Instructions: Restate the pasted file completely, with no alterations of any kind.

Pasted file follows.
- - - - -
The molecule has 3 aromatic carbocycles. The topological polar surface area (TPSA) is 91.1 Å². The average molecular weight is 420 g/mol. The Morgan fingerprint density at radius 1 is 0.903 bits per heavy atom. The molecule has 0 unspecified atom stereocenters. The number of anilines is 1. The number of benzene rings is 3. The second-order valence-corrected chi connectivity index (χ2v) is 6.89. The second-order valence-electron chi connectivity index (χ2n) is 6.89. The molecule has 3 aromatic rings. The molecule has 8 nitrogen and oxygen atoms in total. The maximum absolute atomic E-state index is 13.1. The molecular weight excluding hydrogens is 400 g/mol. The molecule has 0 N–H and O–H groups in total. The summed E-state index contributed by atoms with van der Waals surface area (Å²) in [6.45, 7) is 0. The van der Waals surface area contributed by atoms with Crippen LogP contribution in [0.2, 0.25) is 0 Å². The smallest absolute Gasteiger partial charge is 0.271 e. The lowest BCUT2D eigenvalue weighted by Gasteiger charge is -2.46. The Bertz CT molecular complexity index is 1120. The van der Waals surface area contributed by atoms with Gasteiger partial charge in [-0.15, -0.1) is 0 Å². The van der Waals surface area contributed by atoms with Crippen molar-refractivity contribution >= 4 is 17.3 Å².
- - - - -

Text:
The molecule has 3 aromatic carbocycles. The topological polar surface area (TPSA) is 91.1 Å². The average molecular weight is 420 g/mol. The Morgan fingerprint density at radius 1 is 0.903 bits per heavy atom. The molecule has 0 unspecified atom stereocenters. The number of anilines is 1. The number of benzene rings is 3. The second-order valence-corrected chi connectivity index (χ2v) is 6.89. The second-order valence-electron chi connectivity index (χ2n) is 6.89. The molecule has 3 aromatic rings. The molecule has 8 nitrogen and oxygen atoms in total. The maximum absolute atomic E-state index is 13.1. The molecular weight excluding hydrogens is 400 g/mol. The molecule has 0 N–H and O–H groups in total. The summed E-state index contributed by atoms with van der Waals surface area (Å²) in [6.45, 7) is 0. The van der Waals surface area contributed by atoms with Crippen LogP contribution in [0.2, 0.25) is 0 Å². The smallest absolute Gasteiger partial charge is 0.271 e. The lowest BCUT2D eigenvalue weighted by Gasteiger charge is -2.46. The Bertz CT molecular complexity index is 1120. The van der Waals surface area contributed by atoms with Gasteiger partial charge in [-0.15, -0.1) is 0 Å². The van der Waals surface area contributed by atoms with Crippen molar-refractivity contribution >= 4 is 17.3 Å².